I have heard this before about Iroquois conning from Mexico but I don’t think it’s true. There is no linguistic relationship. Do you have a reference for this? I have never heard of them wiping out Algonkian tribes. My Algonquin ancestors, the Lenape, paid tribute to the Mohawk Nation and were brought into the Iroquois Confederacy but we’re never wiped out by them or even close. On the contrary they acted as our allies and protectors once we were part of the confederate. The Great Law of Peace explains how nations are welcomed into the Confederacy and accept the Great Law of Peace.
When I examined the maps, I noticed that the Five Nations Haudenosaunee are shown in the Finger Lakes and Mohawk Valley region south of Lake Ontario in what is now upper New York State U.S.A. and they are not shown in what is now Ontario.
How come many now say the Five Nations Haudenosaunnee territory included southern Ontario? How did the Five Nations Haudenosaunee get into, take over and set up camps in other peoples’ territory in what is now southern Ontario?
Are you asking be a use you don’t want to do the research? It has to do with the alliance they had made with the British against the French. When the British retreated from the Colonies, the Mohawks lost a huge amount of territory in New York, so in order to keep good relations with the Mohawks the British agreed to let them settle in Canada, which was outside of the area claimed by the US. After the American victory, the British ceded their claim to land in the colonies, and the Americans forced their allies, the Mohawk and others, to give up their territories in New York. Most of the Mohawk migrated to Canada, where the Crown gave them land in compensation. The Mohawks at the Upper Castle fled to Fort Niagara, while most of those at the Lower Castle fled to Montreal. This land was settled on the Grand River (Ontario), and extended 100 miles from its mouth to the head of Lake Erie where it discharges.
Joseph Brant led a large group of Iroquois out of New York to what became the reserve of the Six Nations of the Grand River, Ontario. Another Mohawk war chief, John Deseronto, led a group of Mohawks to the Bay of Quinte. Other Mohawks settled in the vicinity of Montreal and upriver, joining the established communities (now reserves) at Kahnawake, Akwesasne, and Kanesatake.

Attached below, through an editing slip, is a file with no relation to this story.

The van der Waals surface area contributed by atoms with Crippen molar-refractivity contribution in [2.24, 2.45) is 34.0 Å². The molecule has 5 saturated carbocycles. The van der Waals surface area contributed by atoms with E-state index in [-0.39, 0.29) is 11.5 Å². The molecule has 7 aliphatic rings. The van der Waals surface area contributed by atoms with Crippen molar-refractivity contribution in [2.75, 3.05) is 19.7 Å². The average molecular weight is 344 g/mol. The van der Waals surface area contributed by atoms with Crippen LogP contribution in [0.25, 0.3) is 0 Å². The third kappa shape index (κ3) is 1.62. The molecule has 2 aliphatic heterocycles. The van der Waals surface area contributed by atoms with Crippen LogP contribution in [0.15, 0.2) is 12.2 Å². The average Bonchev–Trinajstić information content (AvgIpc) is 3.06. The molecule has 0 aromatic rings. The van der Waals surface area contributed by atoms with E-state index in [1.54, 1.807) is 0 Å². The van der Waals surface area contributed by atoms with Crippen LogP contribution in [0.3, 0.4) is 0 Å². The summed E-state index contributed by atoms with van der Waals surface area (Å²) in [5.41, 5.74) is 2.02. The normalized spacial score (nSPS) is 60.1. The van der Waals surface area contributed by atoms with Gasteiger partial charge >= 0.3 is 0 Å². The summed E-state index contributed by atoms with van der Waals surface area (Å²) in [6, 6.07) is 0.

On November 11, 1794, representatives of the Mohawks (along with the other Iroquois nations) signed the Treaty of Canandaigua with the United States, which allowed them to own land there.
The southern Ontario area was originally the land of The Iroquoian Huron Wendat tribe. First they were devastated by European disease as all Native tribes were, then later they were at war with the Six Nation Nations, probably due to manipulation by European colonizers who exploited old rivalries between tribes. The Six Nations and their British allies defeated the Hurons of southern Ontario, which caused many of them to follow Jesuit missionaries to Quebec and some to join other Huron bands in Ohio. As stated above, the British encouraged the Six Nations to move into the Huron territory, which had become somewhat vacant, because the British could not keep their promise of protecting the territories of the Six Nations in what would become New York, because the British lost their power in the area after the Revolutionary war. In order to keep their relationship with the Iroquois active, the British offered to extend their alliance with them by granting them lands (which no colonizing nation rightfully could) in Canada in Huron territory. So yes I think the map should call it Huron Wendat land.
Original territories? That would imply a permanently settled home back to the origin of occupation. No migration allowed. Let us once again embrace the concept of the “Noble Savage” living in perfect harmony with nature and each other. No conflicts, no environmental degredation, no truth.
This is great but you’re missing a couple tribes in the Maidu area. The Konkow and Nisenan, they tend feel left out often.
wow thank you, thats great .
:( was hoping for a large pic of the map!
Hi Jon, I added a US and a Can version, both large enough to read the print.